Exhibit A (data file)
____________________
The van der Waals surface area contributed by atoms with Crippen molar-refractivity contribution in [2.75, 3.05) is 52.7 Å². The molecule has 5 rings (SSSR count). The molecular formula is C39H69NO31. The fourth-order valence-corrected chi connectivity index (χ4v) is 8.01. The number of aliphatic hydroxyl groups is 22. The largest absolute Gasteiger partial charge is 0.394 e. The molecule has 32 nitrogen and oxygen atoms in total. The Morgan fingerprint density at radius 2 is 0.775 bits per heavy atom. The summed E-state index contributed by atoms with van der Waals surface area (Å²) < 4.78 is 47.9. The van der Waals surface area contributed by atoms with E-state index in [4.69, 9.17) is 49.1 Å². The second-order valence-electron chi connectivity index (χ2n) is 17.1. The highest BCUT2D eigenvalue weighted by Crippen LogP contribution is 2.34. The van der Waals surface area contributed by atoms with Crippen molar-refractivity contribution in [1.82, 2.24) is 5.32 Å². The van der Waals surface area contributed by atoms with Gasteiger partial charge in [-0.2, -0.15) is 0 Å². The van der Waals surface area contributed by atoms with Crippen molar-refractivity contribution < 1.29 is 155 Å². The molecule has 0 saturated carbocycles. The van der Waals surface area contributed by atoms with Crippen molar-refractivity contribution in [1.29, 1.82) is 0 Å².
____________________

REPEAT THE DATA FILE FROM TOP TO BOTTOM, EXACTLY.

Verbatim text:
The van der Waals surface area contributed by atoms with Crippen molar-refractivity contribution in [2.75, 3.05) is 52.7 Å². The molecule has 5 rings (SSSR count). The molecular formula is C39H69NO31. The fourth-order valence-corrected chi connectivity index (χ4v) is 8.01. The number of aliphatic hydroxyl groups is 22. The largest absolute Gasteiger partial charge is 0.394 e. The molecule has 32 nitrogen and oxygen atoms in total. The Morgan fingerprint density at radius 2 is 0.775 bits per heavy atom. The summed E-state index contributed by atoms with van der Waals surface area (Å²) < 4.78 is 47.9. The van der Waals surface area contributed by atoms with E-state index in [4.69, 9.17) is 49.1 Å². The second-order valence-electron chi connectivity index (χ2n) is 17.1. The highest BCUT2D eigenvalue weighted by Crippen LogP contribution is 2.34. The van der Waals surface area contributed by atoms with Crippen molar-refractivity contribution in [1.82, 2.24) is 5.32 Å². The van der Waals surface area contributed by atoms with Gasteiger partial charge in [-0.2, -0.15) is 0 Å². The van der Waals surface area contributed by atoms with Crippen molar-refractivity contribution < 1.29 is 155 Å². The molecule has 0 saturated carbocycles. The van der Waals surface area contributed by atoms with Crippen molar-refractivity contribution in [1.29, 1.82) is 0 Å².